By Ace Frehley, Joe Layden, & John Ostrosky
VH1 Books, $26.00, 320 pages
Ace Frehley’s No Regrets delivers the quintessential tale of a rock and roll icon. Cue to humble beginnings in New York suburbs, replete with first time gigs played before a crowd of only the bartender, then onward to a series of fateful decisions that led Ace to answer a Village Voice ad for a guitarist of a conceptual rock band. The rest is history as retold by the Spaceman himself.
This book appeals to both KISS fans and pop culture history buffs alike. Frehley includes all the glorious details of a life of excess – the drugs, girls and car crashes you’d expect from a man who has inspired legions to pick up a guitar. He tells all with equal weight – stints in rehab and subsequent sobriety, his love for his daughter, and his beef with the other members of KISS. Frehley is a loveable jerk, but he is equally unapologetic and honest about both his weaknesses and accomplishments.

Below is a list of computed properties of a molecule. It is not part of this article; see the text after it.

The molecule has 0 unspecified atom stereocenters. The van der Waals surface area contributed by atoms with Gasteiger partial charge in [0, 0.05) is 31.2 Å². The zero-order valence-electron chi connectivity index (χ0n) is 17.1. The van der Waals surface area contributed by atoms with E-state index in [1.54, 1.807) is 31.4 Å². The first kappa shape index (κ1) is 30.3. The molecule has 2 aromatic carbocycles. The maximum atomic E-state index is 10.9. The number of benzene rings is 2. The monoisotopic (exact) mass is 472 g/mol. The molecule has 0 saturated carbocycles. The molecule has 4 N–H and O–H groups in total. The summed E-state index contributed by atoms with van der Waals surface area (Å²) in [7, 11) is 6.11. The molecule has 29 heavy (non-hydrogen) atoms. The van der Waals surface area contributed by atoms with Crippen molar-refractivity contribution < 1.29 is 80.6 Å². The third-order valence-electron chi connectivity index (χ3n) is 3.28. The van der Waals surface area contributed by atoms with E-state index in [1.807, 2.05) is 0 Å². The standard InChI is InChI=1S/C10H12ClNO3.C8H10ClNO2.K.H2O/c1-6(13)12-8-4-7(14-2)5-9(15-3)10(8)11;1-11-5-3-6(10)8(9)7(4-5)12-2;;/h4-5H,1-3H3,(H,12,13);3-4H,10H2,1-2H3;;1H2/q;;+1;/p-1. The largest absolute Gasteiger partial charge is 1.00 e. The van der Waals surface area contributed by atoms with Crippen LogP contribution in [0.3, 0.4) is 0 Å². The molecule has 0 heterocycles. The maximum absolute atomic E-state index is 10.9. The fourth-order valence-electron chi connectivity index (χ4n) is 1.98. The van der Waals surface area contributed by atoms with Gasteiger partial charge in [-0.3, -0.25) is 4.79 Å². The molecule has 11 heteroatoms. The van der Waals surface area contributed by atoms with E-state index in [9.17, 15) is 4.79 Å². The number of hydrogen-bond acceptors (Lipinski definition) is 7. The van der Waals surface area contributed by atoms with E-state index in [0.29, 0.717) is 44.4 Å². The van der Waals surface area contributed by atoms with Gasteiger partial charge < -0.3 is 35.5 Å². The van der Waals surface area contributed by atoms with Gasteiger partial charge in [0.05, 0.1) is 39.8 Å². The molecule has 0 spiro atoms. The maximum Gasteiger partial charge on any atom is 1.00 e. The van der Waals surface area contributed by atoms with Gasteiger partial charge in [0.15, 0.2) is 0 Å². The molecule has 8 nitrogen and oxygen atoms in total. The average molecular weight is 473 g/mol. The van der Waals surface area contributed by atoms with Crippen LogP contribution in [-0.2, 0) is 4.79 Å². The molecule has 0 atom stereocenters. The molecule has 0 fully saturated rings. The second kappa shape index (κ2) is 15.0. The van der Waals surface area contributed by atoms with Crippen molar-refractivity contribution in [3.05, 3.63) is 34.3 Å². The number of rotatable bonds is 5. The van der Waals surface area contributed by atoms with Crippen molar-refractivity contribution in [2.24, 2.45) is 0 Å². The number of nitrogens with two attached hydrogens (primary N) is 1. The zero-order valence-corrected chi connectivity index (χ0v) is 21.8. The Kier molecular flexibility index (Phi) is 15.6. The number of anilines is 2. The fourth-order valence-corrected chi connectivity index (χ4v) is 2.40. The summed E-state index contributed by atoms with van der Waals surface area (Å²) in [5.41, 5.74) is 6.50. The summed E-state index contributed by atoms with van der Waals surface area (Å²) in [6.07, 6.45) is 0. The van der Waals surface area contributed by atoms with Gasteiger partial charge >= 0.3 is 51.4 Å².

No Regrets is fluffy and light as the reader is presented with a portrait of a guy who always believed in himself. It is enjoyable as a look into a man who just wanted to make his fans happy, and cringe-inducing as Ace regales us with accounts of his bad choices and sexism. (There are less than a dozen quick mentions of his wife, but a seemingly endless stream of groupies.) The story of KISS as told by Frehley is a wild ride through the mind of man who had a simple desire to rule the world through rock and roll—and No Regrets is how he did it.
Reviewed by Giovanna Marcus